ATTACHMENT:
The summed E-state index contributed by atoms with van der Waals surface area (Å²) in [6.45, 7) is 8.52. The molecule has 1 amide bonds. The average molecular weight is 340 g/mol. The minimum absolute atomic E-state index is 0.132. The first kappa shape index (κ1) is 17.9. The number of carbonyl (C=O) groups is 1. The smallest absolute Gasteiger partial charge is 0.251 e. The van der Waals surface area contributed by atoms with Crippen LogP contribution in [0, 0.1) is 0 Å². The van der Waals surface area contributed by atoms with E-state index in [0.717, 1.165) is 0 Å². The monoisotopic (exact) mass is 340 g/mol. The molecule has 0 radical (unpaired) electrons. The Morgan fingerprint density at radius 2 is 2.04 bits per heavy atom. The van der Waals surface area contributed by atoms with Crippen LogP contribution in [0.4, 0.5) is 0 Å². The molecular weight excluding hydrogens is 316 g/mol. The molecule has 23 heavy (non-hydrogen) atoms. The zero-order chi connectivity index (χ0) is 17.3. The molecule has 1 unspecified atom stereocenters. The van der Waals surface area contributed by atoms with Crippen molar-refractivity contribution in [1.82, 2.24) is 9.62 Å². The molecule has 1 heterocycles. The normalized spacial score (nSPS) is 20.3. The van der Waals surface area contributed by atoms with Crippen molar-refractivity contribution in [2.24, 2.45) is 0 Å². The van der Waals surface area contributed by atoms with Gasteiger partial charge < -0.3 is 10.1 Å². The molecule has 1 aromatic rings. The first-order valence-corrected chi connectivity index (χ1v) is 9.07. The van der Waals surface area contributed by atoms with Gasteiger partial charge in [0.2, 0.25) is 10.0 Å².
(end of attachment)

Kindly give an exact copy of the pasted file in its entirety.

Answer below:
The summed E-state index contributed by atoms with van der Waals surface area (Å²) in [6.45, 7) is 8.52. The molecule has 1 amide bonds. The average molecular weight is 340 g/mol. The minimum absolute atomic E-state index is 0.132. The first kappa shape index (κ1) is 17.9. The number of carbonyl (C=O) groups is 1. The smallest absolute Gasteiger partial charge is 0.251 e. The van der Waals surface area contributed by atoms with Crippen LogP contribution in [0, 0.1) is 0 Å². The van der Waals surface area contributed by atoms with E-state index in [0.717, 1.165) is 0 Å². The monoisotopic (exact) mass is 340 g/mol. The molecule has 0 radical (unpaired) electrons. The Morgan fingerprint density at radius 2 is 2.04 bits per heavy atom. The van der Waals surface area contributed by atoms with Crippen LogP contribution in [0.4, 0.5) is 0 Å². The molecular weight excluding hydrogens is 316 g/mol. The molecule has 23 heavy (non-hydrogen) atoms. The zero-order chi connectivity index (χ0) is 17.3. The molecule has 1 unspecified atom stereocenters. The van der Waals surface area contributed by atoms with Crippen molar-refractivity contribution in [1.82, 2.24) is 9.62 Å². The molecule has 1 heterocycles. The normalized spacial score (nSPS) is 20.3. The van der Waals surface area contributed by atoms with Crippen molar-refractivity contribution in [2.24, 2.45) is 0 Å². The van der Waals surface area contributed by atoms with Gasteiger partial charge < -0.3 is 10.1 Å². The molecule has 1 aromatic rings. The first-order valence-corrected chi connectivity index (χ1v) is 9.07. The van der Waals surface area contributed by atoms with Gasteiger partial charge in [0.2, 0.25) is 10.0 Å².